Her husband would shout, “Woman! Have you slept hungry since you came to my house? Have you lacked clothes? Now, be quiet and let me speak!”
“My husband, I know you have always provided for us. Allan is a good boy and he will study and make us proud, do you remember what happened to your friend down the valley? What was his name?”
“The one who planted pineapples the size of two heads combined.”
“Morris! Ei, alcohol does not kill a man; it is another man who does…ei! And why do you speak of him, ei! What they did to Morris, only God knows!”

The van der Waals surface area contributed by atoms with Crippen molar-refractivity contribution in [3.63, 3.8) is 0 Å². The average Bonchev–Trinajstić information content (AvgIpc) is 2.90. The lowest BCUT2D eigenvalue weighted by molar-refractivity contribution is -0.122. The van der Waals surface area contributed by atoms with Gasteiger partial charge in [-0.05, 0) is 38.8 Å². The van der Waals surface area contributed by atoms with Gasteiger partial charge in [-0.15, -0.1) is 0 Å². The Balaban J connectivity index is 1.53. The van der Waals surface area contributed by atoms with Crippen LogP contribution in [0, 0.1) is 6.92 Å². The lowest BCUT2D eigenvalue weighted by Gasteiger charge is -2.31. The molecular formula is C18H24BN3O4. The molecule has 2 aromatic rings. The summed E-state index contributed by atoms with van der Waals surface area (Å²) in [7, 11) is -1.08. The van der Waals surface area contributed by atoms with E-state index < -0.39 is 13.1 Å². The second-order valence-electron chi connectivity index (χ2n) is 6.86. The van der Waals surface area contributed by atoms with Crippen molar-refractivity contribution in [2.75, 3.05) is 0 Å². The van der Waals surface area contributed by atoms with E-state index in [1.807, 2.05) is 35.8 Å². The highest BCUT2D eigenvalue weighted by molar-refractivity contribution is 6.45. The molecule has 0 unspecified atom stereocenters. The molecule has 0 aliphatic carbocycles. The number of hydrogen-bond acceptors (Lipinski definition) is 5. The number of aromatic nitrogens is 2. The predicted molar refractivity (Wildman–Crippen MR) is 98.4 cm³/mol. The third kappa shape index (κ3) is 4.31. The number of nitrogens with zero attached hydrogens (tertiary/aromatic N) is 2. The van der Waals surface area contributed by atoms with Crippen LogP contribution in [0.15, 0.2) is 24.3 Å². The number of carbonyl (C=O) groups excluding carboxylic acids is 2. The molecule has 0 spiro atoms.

“Morris did not have anyone to defend him, but if Allan works hard, he may be there for any of us in the future. Let him go to Nairobi, and ‘Boyi!’ (Allan would finally look into his Mother’s eyes and see what he knew would always guide him-her support) when you go to the city, do not get into bad things like drinking and going to the disco. Do not break girls’ hearts and forget your books. I think you are the best my Son, so go and work hard and do what is right and let God reward you as He Punishes those who go against him. Eh?”